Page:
Submission of controversy without action between John E. Simons and the Mutual Construction Company. Judgment for plaintiff as prayed for in the stipulation.
Samuel Wechsler, for plaintiff.
Milton Mayer, for defendant.
Argued before INGRAHAM, CLARKE, HOUGHTON, SCOTT, and McLAUGHLIN, JJ.
This is a submission of a controversy pursuant to the provisions of Code Civ. Proc. § § 1279-1281. The parties are the owners of adjoining lots situate on the southerly side of the Southern Boulevard in the city of New York. They derived their titles by mesne conveyances from the executors of the last will and testament of Philip Dater. In 1865 the executors conveyed the lots in question, with other lands, to one Arnold, and this conveyance contained the following covenant:
" The party of the second part hereby covenants with the party of the first part that there shall not be erected, made, or carried on upon any part of said premises any livery stable, coal yard, slaughter house, meat shop, tallow chandlery, steam engine, smith shop, forge, furnace, brass foundry, nail or other iron factory, or any manufactory of glass, gunpowder, starch, glue, varnish, vitriol, ink, or turpentine, or any cooper's, carpenter's or cabinet-maker's shop, or any establishment for tanning, dressing, preparing, or keeping skins, hides, or leather, or any brewery, distillery, sugar or other bakery, lager beer establishment, theater, opera house, circus, menagerie, or public show or exhibition of animals, or other public show or spectacle, or any trade, manufactory, business, or calling which may in any wise be dangerous, noxious, or offensive to the neighboring inhabitants; that this covenant shall run with the land, and bind the heirs and assigns of said party of the second part, owners of said land."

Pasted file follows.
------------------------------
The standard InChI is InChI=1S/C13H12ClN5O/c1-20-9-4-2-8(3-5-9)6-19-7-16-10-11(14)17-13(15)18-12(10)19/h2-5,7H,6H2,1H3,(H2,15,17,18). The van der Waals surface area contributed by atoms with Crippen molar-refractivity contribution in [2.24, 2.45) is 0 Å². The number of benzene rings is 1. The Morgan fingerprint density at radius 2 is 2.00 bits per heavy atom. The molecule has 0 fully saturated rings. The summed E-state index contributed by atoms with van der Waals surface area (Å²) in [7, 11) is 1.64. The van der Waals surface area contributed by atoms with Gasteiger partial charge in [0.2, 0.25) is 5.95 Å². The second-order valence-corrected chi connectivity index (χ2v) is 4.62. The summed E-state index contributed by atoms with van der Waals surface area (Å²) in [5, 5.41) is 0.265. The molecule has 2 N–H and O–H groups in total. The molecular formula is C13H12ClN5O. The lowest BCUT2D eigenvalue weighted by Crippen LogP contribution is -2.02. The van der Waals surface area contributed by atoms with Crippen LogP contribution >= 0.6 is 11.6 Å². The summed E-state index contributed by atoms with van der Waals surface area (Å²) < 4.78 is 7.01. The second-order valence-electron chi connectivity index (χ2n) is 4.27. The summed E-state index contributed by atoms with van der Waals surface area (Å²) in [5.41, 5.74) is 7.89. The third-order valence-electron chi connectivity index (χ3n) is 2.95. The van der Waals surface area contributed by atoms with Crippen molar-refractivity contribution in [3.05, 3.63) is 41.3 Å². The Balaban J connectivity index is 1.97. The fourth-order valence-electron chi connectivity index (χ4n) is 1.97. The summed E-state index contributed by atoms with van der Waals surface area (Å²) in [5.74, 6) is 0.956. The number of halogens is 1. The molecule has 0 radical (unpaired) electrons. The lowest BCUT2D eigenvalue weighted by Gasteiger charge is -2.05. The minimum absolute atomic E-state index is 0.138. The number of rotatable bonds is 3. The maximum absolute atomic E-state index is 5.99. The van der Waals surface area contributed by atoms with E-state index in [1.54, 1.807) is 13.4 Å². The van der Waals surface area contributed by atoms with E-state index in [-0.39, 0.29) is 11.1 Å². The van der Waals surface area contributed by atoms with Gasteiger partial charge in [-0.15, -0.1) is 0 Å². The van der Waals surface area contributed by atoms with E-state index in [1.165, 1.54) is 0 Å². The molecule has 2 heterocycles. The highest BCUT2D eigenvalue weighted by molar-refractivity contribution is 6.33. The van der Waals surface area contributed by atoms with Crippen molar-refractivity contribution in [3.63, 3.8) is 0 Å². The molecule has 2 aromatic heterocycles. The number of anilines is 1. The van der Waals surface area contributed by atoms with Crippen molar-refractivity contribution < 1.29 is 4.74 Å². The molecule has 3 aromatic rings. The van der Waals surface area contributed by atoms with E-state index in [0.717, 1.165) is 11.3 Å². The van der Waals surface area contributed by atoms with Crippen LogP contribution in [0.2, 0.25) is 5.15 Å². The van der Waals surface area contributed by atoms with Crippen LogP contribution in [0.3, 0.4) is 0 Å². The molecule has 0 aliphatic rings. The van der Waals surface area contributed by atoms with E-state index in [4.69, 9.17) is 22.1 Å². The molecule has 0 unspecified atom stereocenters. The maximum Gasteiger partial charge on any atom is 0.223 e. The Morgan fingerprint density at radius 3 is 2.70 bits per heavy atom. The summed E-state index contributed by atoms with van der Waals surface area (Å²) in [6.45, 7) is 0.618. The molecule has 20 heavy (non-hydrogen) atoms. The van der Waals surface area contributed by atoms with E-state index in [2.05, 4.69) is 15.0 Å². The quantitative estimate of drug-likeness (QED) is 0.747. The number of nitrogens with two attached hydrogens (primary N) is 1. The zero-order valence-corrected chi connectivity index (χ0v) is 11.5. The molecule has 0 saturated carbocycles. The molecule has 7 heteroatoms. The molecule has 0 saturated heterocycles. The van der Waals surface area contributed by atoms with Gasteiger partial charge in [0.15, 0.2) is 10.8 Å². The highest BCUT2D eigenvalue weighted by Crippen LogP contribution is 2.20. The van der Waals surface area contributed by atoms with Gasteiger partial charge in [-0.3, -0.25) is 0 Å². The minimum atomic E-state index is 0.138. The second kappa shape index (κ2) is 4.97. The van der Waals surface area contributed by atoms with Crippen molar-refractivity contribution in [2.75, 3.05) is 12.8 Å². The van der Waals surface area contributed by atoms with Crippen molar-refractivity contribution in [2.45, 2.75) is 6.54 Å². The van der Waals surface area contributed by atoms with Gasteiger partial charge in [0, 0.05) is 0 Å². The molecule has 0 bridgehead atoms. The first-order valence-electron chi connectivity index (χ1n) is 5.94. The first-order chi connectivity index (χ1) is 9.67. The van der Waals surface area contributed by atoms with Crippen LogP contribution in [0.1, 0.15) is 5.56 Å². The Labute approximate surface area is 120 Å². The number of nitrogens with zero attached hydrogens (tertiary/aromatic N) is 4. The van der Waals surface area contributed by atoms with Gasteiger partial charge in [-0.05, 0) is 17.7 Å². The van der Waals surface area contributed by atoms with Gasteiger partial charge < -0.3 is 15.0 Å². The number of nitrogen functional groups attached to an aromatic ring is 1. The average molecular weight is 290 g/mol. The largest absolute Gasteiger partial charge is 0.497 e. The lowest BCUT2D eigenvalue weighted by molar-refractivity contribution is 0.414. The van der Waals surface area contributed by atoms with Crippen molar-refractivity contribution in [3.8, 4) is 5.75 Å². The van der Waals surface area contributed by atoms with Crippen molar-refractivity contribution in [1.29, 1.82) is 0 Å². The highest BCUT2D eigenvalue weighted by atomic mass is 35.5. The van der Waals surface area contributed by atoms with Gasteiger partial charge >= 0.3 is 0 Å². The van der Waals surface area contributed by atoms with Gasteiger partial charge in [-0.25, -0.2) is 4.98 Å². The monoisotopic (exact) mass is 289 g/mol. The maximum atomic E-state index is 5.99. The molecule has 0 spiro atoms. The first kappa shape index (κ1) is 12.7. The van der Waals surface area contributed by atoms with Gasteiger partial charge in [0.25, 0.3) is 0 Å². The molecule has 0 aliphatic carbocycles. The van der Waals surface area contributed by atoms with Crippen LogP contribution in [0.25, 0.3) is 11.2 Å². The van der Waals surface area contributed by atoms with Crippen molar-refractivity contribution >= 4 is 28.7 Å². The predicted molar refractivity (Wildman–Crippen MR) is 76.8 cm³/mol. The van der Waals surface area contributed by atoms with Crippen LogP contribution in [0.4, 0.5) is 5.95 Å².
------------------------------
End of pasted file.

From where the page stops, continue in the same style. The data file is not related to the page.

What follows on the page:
[117 N.Y.S. 568] The defendant has filed with the building department plans and specifications for the erection of two buildings on its property. These buildings are to be five stories in height and to accommodate four families on each floor, and are what is commonly known as " tenement houses." One of the buildings is to contain two stores on a level with the street; one to be devoted to the sale of bread, cakes, and confectionery. In the cellar, directly underneath this store, there is to be provided a storeroom for the use of the tenants in the house, a boiler room, and a bakery for the baking of bread and cakes. The bakery is to occupy a space 25x35 feet and 9 feet high. It is to contain two bake ovens, each measuring in the clear 11 feet 4 inches by 13 feet 4 inches, and projecting from the rear house line into the yard of the most westerly of the two houses. The ovens are to be independent of the rest of the building and to have no connection with it, except in the manner stated. The question presented is whether the erection, maintenance, and use of these ovens will constitute a violation of the covenant above quoted. If so, then judgment is to be given for the plaintiff, restraining the defendant from erecting such ovens, or ovens of like character or description; if not, then judgment is to be given for the defendant, dismissing this action.